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From Evan Weaver <ewea...@gmail.com>
Subject Re: Cassandra data model misconceptions, and their sources
Date Tue, 18 Aug 2009 14:36:12 GMT
Did you read the previous thread about this?

http://markmail.org/thread/qbocotgkan4mg73w

I don't think your proposals are too good...I have a new proposal
based on feedback in the previous thread, that I will send soon. But I
wanted some comments on the misconceptions themselves.

Evan

On Tue, Aug 18, 2009 at 1:33 AM, Curt Micol<asenchi@gmail.com> wrote:
> I've been thinking about this for a number of days, and again, while I am not a
> developer I thought I might toss in a proposal if that's okay.
>
> Since putting together a schema diagram and having a number of people review
> it, I think a change is warranted. Too many people are coming from the RDBMS
> world and the terms used by Cassandra are conflicting with those terms they
> are already familiar with.
>
> The TLDR version is as follows:
>
> Object (Column)
> ObjectFamily (ColumnFamily)
> Directory (Row)
> ObjectContainer (SuperColumn)
> Namespace (Keyspace)
>
> The long version...
>
> Object (Column)
> As Evan has stated repeatedly, column is a bit misleading especially when
> compared to other types of database systems.  I think this is probably the
> most important change to the data model names, and exactly where I started
> since this is the 'core' of Cassandra.  Object gives the impression that this
> is a piece of data, it's relatively structured but the name gives no
> impression how strict that structure is. 'Objects' have names that have values
> and timestamps. Simple and too the point. 'Object' doesn't come with the
> preconceived notions that 'column' comes with and leaves room for Cassandra to
> define what an 'object' is without any conflict to preexisting data
> structures.
>
> By changing this, we can move up the ladder to other data types and
> easily rename them to something that 'contains objects' or 'accesses objects'.
> This allows us to describe the data model in the name structure without
> having to get too deep into the definition.
>
> Directory (Row)
> 'row' is currently unnamed, but still a structure that exists in the model.
> It's not specifically data itself, but more of a mapping of how to get to
> objects (using keys). 'Directory' fills this void quite well. It is easily
> explained as a path to get to data and not data itself.
>
> ObjectFamily (ColumnFamily)
> There's no argument that the one direct link to the BigTable paper is 'column
> families'. It's perhaps the only structure that is virtually the same in both
> pieces of software.  Considering this, I think we need to avoid too drastic a
> change.  With that said, I think a change is necessary due to the differences
> in columns between the two databases. 'object family' is descriptive of the
> relation between objects and removes any reference to tabular structures while
> keeping a loose relationship to 'column family' in the BigTable paper.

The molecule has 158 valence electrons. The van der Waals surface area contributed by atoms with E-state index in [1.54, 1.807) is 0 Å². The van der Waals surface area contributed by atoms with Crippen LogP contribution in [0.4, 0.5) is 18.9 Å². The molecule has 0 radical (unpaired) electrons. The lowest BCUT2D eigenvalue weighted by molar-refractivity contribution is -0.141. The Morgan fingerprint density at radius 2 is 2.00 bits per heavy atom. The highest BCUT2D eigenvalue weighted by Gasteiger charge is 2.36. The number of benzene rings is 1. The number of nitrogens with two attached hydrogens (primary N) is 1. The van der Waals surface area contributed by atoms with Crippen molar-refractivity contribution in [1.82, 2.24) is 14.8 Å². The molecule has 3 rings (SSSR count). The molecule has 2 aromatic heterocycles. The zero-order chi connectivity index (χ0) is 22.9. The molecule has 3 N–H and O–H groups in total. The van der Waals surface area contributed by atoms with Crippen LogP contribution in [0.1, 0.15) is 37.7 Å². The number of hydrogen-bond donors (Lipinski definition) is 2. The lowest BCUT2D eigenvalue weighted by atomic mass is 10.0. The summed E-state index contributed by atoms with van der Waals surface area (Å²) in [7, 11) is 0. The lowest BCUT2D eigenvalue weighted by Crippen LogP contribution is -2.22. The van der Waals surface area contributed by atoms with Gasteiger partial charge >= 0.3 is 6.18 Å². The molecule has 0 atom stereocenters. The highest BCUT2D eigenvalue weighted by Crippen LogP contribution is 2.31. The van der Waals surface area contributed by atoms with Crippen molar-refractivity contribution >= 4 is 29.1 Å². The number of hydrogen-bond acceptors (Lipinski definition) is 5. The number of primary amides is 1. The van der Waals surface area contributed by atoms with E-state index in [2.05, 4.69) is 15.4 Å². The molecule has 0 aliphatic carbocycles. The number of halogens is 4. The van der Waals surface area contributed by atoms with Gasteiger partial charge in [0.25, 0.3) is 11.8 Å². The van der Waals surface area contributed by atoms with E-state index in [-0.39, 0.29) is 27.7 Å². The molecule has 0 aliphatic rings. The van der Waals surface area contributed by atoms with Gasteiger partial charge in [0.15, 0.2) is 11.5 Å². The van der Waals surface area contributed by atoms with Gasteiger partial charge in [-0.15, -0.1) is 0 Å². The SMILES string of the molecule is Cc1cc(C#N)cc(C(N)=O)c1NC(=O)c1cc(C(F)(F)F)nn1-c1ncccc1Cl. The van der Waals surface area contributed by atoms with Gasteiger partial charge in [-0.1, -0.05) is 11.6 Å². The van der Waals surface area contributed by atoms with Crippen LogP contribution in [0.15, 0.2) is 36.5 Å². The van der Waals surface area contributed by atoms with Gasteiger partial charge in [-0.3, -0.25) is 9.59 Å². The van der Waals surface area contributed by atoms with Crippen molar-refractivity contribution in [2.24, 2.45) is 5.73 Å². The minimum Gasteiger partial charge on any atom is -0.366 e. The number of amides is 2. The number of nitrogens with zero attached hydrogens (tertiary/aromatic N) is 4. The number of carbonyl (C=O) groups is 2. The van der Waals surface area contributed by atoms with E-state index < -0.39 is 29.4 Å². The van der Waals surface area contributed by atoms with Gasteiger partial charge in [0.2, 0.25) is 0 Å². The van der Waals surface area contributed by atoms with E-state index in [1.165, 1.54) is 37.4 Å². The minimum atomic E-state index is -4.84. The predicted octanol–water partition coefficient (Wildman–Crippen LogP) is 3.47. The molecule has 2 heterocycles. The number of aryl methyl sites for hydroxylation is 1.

>
> ObjectContainer (SuperColumn)
> I could see this being shortened to 'container' in every day conversation.
> However, 'objectcontainer' fits nicely with the rest of the data model names
> and is descriptive of it's purpose and use. Ultimately a 'supercolumn' is
> nothing more than a named container of columns (and I've seen on at least 3
> different occasions the word container used to describe supercolumns).
> 'supercolumn' had no real connection to what exactly it was defining, but with
> 'object container' we have a clear understanding that we are naming the
> structure that holds objects. Or as I explained it to a friend, we are naming
> the 'jar' and not the 'honey'. :)
>
> Namespace (Keyspace)
> This one I go back and forth on. I know it's been changed from 'Table' to
> 'keyspace' and Evan proposed 'database', but I think that 'namespace' is
> really what it is we are talking about. Wikipedia has this as the first line
> to describe 'namespace':
>
> A namespace is an abstract container or environment created to hold a
> logical grouping of unique identifiers or symbols (i.e., names).
>
> Originally I thought 'objectspace' would fit better, but I think 'namespace'
> comes with a better history and is clearer to what this structure really is.
> Especially when you relate the name namespace to how it is used in Ruby, Python
> and Java. Ultimately though, I think I prefer 'keyspace' over 'table'
> or 'database'.
>
> The only issue I see with all of these names is the potential conflict with
> programming languages and their objects. I know next to nothing about Java so
> I don't know if there would be a conflict here. I've ran the following Google
> search 'reserved words in *' where '*' is Ruby, Python, Java and C++ and
> received no mention of 'object' being a reserved word in any of those
> languages.
>
> I also grep'd through current source code and there doesn't seem to be any
> real conflicts that couldn't be named something else so as not to conflict
> with this naming structure.
>
> In the end, I think it's a good idea to look at this and work out a solution.
> Documentation and tutorials are going to help, but I think people are so
> entrenched in the RDBMS world that there is somewhat of a barrier to
> understanding Cassandra's data model.
>
> Thanks for your time,
>
> --
> # Curt Micol
>



-- 
Evan Weaver

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